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« Reply #3257 on: December 02, 2021, 07:59:06 pm »



Great Mass in F-sharp minor, Op. 60

Well,there's allot of noise going on here and I've heard worse. I'm just not sure there's anything I haven't heard before?! Who the heck's singing,I don't know?! I'm not even sure I,really,care? I downloaded it from somewhere! As the old saying goes. Win some,lose some! I quite like some of Draeseke's music,for some reason (I like the sound of his orchestration!). If only he'd had Brahm's sense of structure and some half decent tunes! This get's 10/10 for decibel level's,though! On to the next cd! Grin
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« Reply #3258 on: December 02, 2021, 08:41:57 pm »

Daniel Jones: St Peter Oratorio (1962)

Miriam Bowen, sop/ Kenneth Bowen, ten/ Stephen Roberts, bass/ BBC Welsh Choral Society/ BBC Welsh SO/ Bryden Thomson (br. 3/5/1979)

Now,this is much more interesting! Thanks to members here & Albion,I get to hear this! This is well sung. A fine piece! (Come on,Lyrita! Grin) And a nice,clear sounding recording. Someone,obviously,had a very good tape recorder. Not like the cheap cr*p I owned! Roll Eyes I can hear people clearing the old air passages in between movements.Their cough recorded for posterity! If they got a tape copy through the post,would they recognise their cough? Would they feel guilty about it? Or,would they run the tape back and listen again? Maybe,even play it to their friends?! But,the important point is they waited until the interval! Which is the least you can do,in the circumstances! Even if that tickle in the back of the throat must have been hell at the time! Showing,a bit of the old Dunkirk spirit,which is what makes us what we are! The Bulldog breed! After all,we didn't win the war,by worrying about a silly old tickle at the back of the throat,did we?!!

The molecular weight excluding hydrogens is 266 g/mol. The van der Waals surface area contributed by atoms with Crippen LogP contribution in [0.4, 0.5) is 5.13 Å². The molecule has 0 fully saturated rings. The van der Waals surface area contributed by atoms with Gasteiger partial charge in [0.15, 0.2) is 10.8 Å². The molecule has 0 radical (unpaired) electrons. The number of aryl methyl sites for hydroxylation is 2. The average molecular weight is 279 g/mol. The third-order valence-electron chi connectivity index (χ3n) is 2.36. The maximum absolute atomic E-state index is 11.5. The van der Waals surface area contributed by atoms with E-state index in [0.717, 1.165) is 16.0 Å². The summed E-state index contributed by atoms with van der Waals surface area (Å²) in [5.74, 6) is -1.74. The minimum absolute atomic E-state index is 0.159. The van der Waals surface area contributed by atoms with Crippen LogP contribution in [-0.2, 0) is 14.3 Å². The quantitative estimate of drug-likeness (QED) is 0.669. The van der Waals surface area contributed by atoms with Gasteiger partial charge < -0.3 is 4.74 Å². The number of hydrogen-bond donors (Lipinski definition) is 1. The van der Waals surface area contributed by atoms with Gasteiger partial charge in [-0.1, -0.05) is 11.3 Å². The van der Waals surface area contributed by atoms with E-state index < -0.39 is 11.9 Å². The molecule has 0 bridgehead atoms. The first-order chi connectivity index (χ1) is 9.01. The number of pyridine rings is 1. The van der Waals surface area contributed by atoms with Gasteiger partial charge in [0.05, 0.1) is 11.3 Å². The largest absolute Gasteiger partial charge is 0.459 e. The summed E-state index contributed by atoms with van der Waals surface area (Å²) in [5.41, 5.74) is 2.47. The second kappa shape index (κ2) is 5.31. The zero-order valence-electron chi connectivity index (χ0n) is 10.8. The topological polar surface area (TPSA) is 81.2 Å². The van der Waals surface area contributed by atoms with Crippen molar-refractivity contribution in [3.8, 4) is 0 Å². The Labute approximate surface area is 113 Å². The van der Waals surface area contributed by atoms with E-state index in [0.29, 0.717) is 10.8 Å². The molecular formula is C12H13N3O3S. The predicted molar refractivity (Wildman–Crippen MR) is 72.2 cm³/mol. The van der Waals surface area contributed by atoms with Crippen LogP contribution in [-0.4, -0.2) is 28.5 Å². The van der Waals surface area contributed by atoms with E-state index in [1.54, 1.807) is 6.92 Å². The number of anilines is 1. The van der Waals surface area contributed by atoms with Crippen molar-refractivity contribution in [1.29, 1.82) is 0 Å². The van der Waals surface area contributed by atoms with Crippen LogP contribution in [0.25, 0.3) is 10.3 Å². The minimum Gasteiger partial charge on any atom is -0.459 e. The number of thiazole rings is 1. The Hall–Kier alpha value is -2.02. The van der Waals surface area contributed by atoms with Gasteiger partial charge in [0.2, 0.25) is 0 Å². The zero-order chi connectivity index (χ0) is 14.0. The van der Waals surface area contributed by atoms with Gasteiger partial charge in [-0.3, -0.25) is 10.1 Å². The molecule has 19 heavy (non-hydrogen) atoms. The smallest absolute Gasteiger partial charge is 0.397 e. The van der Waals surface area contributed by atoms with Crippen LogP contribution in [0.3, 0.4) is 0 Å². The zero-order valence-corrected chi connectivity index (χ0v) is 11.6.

Update! I'm enjoying this now. I said,a fine piece;but a part of me was thinking? How often will I listen to it,though? Daniel Jones' idiom is a little gnarly on first hearing,but approachable. There's more colour to his orchestration than composer's like Cooke,Fricker or Rubbra,for instance. This seems a little austere at first (although,not overly) but after a while the ear adjusts and I find it a rewarding and absobing listen. There's a lyrical vein here,to be sure and some lighter moments for the chorus. Some of the portions for the choir,alone,are,particularly,affecting.
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« Reply #3259 on: December 02, 2021, 10:42:07 pm »

Grace Williams: Missa Cambrensis (1971)

Fflur Wyn (soprano)
Catherine Wyn Rogers (alto)
Andrew Rees (tenor)